Some of our troops hung on the outside of the works and were still holding them, protecting the gunners. And so the contest raged. Some regiments that had been held in reserve were sent forward.
Now appeared to be the time for the regiment where I lay to show their hand. Getting into a conversation, the language of the men proved to be broken German or Dutch. I asked why they did not go forward and the reply was that they had no officers to lead them. This might have been true as far as field officers were concerned, but there were line officers of course, and I began to get excited; finally, out of patience, I talked loud enough to draw the attention of any officers around there; but none appeared to notice and the men kept up the complaint, declaring they would follow any officer who would lead them.
Finally an officer, not of their own, jumped up on the bank, drew his sword, and waving it aloft, shouted out that he was an officer and wounded, but he would lead them in, started forward and said: “Come on!” Not a man of them moved an inch.
In striking contrast with the behavior of that regiment was that of some other regiments which advanced somewhat later while I was still in the picket intrenchment. These, I understood, were sent up from City Point, arriving about two o’clock P. M. They had reported to General Griffin and he directed them to go into the captured works, which they did.5
I remember noticing among them a regiment of Zouaves.6 These with their brilliant uniforms and fine behavior restored my peace of mind, as they gallantly advanced across the plain. And it was not long before they had possession of the fort, and I never saw “Old Glory” look grander than when our troops stood on the rebel parapet, waving the old flag. It was an inspiration to our men to rally around it. I could shout for joy. The captured works were now securely held, and from this point of the lines the first entry was made into Petersburg on the morning of the third of April.
Later on, in the afternoon of the second, I got back into Fort Hell and was taken into one of the bomb-proofs by a member of the Seventh Maine Battery. The mortar shelling and artillery fire from the enemy was still in progress. In fact, there had been no time since daybreak when the ground was not receiving fresh invoices of metal from the other side. After I got to this place of safety some refreshments were administered and my condition was improved. While here a mortar shell from over the way exploded on the top of the bomb-proof, which threw down a heap of dirt, half burying me. I recall the excited appearance and action of the horses coming up from the rear into Fort Hell with ammunition, as if imbued with the fury and rush of battle. The day closed.
General Griffin, in his official report, after speaking of the storming party and complimenting some of its officers, says: “Of this gallant party of one hundred and eight men, composed of Companies C, H and L, 31st Maine Volunteers, five were killed and thirty-two wounded.”(1) The loss of the 31st Maine was seventy-five killed and wounded, beside five captured or missing. The total loss of the brigade, in killed, wounded and missing, was four hundred and twenty-one; total of the division, seven hundred and twenty-two.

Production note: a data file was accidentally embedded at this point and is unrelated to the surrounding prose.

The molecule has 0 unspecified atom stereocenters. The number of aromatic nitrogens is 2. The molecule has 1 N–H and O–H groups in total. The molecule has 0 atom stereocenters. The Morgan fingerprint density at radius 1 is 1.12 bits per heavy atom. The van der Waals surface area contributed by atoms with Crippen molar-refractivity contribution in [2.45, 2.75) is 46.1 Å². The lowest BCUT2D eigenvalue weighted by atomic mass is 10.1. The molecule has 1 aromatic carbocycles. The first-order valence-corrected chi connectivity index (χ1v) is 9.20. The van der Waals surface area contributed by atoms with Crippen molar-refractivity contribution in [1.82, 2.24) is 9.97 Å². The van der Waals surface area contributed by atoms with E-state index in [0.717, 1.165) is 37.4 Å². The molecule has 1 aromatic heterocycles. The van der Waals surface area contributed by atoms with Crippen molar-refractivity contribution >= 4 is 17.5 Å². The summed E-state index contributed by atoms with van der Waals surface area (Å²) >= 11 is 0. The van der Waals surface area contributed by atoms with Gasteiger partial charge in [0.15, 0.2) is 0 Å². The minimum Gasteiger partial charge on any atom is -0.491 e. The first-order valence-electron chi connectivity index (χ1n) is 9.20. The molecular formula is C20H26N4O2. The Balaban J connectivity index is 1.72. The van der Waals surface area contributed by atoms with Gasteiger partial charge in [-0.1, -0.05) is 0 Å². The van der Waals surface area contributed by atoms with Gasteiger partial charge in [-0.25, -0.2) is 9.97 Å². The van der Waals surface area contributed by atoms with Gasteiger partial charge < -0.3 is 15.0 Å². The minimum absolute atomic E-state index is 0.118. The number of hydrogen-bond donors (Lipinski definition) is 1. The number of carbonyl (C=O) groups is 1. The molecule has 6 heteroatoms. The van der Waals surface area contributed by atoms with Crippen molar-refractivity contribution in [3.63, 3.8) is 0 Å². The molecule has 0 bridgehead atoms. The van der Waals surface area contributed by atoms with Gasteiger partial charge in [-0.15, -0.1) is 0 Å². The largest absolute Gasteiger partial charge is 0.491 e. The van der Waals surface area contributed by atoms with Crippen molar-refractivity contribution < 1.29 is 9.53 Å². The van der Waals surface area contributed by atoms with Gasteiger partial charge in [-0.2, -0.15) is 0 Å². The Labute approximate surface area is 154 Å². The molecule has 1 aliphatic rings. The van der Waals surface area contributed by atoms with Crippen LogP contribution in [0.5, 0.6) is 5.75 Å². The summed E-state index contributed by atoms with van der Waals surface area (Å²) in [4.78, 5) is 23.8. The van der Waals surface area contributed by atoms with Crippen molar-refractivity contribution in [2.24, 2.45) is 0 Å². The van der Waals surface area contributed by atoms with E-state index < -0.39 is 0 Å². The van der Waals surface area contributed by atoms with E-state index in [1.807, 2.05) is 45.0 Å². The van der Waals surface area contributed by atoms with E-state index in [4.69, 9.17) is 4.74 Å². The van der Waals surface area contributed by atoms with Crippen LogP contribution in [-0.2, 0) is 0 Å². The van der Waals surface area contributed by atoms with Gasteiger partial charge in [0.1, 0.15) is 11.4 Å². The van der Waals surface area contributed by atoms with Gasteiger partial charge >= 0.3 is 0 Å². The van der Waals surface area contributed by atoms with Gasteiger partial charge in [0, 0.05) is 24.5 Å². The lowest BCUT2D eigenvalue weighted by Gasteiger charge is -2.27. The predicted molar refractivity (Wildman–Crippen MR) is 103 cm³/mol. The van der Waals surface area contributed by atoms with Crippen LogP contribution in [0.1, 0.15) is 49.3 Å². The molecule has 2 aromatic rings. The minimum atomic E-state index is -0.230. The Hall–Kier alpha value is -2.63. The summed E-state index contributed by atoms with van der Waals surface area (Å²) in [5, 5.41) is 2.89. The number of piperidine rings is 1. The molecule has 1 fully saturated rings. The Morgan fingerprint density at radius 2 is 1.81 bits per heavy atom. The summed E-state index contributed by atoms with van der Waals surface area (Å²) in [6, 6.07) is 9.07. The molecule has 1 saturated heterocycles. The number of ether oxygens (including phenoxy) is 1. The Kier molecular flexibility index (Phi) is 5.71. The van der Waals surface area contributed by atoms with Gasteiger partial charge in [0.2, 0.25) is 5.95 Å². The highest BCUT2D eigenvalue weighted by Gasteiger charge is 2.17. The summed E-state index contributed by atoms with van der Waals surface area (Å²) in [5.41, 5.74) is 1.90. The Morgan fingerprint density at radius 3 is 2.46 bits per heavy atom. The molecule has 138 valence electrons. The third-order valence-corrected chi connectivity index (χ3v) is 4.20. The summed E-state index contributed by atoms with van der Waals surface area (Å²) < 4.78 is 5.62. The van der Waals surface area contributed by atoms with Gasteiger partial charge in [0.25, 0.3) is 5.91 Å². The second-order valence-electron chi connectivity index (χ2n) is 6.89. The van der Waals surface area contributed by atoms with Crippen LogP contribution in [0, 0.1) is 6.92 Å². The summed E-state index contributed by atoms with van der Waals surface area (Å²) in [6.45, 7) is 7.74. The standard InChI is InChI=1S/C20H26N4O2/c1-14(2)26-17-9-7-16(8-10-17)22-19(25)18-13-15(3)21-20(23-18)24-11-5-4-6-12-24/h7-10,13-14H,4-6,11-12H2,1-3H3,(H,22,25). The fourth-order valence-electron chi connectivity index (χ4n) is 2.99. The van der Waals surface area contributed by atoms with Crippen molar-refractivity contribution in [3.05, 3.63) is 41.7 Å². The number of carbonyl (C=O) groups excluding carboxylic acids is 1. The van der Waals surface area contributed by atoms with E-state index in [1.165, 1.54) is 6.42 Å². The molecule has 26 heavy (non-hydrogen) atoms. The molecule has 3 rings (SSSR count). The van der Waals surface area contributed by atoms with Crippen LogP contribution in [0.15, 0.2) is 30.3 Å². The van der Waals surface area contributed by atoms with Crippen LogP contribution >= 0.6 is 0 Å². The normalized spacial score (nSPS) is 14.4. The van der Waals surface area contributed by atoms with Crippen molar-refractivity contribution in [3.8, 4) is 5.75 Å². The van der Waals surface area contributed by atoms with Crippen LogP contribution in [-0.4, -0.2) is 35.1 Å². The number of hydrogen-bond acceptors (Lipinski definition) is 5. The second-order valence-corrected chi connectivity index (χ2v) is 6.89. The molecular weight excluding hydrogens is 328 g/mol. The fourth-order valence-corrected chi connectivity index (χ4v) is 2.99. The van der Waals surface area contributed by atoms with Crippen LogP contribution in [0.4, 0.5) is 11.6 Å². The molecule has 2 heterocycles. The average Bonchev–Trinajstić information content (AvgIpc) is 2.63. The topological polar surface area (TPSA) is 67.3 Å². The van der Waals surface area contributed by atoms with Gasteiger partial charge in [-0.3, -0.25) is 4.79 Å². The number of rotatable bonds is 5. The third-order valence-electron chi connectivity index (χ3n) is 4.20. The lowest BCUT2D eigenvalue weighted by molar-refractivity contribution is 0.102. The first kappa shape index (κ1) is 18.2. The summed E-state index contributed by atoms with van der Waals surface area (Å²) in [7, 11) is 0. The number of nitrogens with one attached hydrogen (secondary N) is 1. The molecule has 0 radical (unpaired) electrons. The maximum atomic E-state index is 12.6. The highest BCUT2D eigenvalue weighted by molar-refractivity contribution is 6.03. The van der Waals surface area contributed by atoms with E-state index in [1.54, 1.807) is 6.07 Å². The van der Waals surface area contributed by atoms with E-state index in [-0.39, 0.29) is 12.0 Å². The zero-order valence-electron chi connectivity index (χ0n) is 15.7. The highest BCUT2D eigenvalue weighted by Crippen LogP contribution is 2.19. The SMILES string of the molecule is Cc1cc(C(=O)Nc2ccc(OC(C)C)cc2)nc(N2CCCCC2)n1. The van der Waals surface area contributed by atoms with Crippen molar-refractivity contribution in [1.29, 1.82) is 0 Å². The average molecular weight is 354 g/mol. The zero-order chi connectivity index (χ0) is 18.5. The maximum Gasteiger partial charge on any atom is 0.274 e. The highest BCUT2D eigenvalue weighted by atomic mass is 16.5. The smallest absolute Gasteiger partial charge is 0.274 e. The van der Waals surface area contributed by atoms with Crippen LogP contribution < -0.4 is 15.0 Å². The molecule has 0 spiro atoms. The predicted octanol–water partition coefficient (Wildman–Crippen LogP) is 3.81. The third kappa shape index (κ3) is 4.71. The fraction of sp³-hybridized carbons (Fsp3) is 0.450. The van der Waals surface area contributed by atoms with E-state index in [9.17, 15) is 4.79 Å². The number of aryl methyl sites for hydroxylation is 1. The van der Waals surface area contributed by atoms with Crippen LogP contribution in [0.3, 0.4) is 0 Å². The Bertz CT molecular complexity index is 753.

Lieutenant-Colonel [Edward L.] Getchell, commanding the 31st Maine, and Major [George A.] Bolton were both wounded and the command of the regiment fell to Captain [Charles W.] Keyes.
The wounded were sent down to City Point. President Lincoln was there. This great and tender hearted man came through the field hospital, stopped at each cot and shook hands with its occupant, with a word of cheer and encouragement as he gave us this token of his brotherly love and of his appreciation of the individual sacrifices cheerfully made and of suffering borne with soldierly fortitude.
(1) Captain Beals was mentioned in General Griffin’s official report for “brave and gallant conduct” on this occasion. Rebellion Records, Serial No. 95, page 1056. Editors.
- Beals, Thomas P. “In a Charge Near Fort Hell, Petersburg, April 2, 1865.” War Papers Read Before the Commandery of the State of Maine, Military Order of the Loyal Legion of the United States, Vol. 2, pp. 105–115 ↩
- SOPO Editor’s Note: Beals was on to something here. His regiment and the column it belonged to actually assaulted Battery 28. Fort Mahone was further west and stood out in front of the main Confederate works. Fort Mahone was the true “Fort Damnation,” not Battery 28. As a result, Beals and the 31st Maine did NOT assault Fort Damnation, but the next work to its east, Battery 28. ↩
- SOPO Editor’s Note: Fort Sedgwick, the Union Fort opposite Confederate Fort Damnation or Mahone, was called Fort Hell. ↩
- SOPO Editor’s Note: As discussed earlier, Beals actually charged on Battery 28, NOT on Fort Damnation or Mahone. ↩
- SOPO Editor’s Note: Beals is talking about the Provost Brigade of the Army of the Potomac under Brevet Brigadier General Charles H. T. Collis, sent to Parke’s Ninth Corps as reinforcements when the Confederates were mounting counterattacks to regain their lines. Collis was made a Brevet Major General as a result of his actions and those of his brigade on April 2, 1865. ↩
- SOPO Editor’s Note: The 114th Pennsylvania, aka Collis’ Zouaves or the Zoauves D’Afrique, were a part of the Provost Brigade. ↩